I've been coding with JavaScript since the late 90's, and have seen the evolution of the language from piecemeal implementation in browsers, to a robust language capable of working on machine learning algorithms. What I've appreciated seeing over the last 5-10 years has the been JavaScript slowly evolving into a more powerful language with additional native types and base methods for unique operations.

In the past, if you wanted to get all the unique values from an array, you'd actually have to loop the array, pushing each value onto a new array, while comparing items to make sure that they don't already exist in the new array. It works. It's relatively fast. It just seems like a kludge.

Last week, I had the need to create a unique array from some values. I actually needed to take an array of objects, only return the name property within that object, and (since several objects might have the same name) make the array unique.

The amount of code for this is absolutely minuscule, which shows how much JavaScript is evolving as a language, promoting concise software design. For example, here is the resulting solution to my problem:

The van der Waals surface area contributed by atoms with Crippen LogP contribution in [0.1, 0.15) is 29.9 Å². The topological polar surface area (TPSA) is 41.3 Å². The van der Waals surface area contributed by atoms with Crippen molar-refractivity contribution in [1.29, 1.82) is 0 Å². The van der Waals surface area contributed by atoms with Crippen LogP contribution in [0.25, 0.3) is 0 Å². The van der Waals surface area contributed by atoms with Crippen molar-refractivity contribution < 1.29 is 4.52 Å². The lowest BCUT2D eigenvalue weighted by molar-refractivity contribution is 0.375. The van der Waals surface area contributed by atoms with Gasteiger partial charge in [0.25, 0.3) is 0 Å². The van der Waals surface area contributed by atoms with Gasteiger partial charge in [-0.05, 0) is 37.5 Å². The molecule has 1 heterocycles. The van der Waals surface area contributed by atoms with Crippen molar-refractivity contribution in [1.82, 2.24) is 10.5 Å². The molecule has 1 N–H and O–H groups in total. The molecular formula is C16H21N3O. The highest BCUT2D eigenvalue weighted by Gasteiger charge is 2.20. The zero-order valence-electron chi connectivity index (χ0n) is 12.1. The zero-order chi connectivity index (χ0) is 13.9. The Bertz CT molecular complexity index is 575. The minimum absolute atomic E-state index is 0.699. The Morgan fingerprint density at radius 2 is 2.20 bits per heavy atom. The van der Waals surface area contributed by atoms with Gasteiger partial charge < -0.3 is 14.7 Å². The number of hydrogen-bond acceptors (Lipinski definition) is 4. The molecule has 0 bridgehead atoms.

const unique = [...new Set(courses)];  

In the above example, courses is an array with potentially multiple items that are identical. Imagine it was something like:

const courses = [  
    "Psychology",
    "Psychology",
    "Psychology",
    "Psychology",
    "Biology"
];

The new Set() method creates a new collection of iterable objects specifically meant to contain unique values. By passing in the courses array, you are create a new collection of only the unique values in courses. This new set is an iterable collection, but it's not an array. In order to turn it back into an array, we use the spread operator (...) to expand the set into it's individual items, placing them inside of the square brackets syntax of an array.

So there you go... a single line of code for something that traditionally would have taken maybe four or five, and it looks a lot less like a looping kludge.

I'll be covering the Set() function (and resulting object) in more detail in our YouTube series I Don't Hate JavaScript Anymore. Stay tuned.

(Photo by Harshil Shah)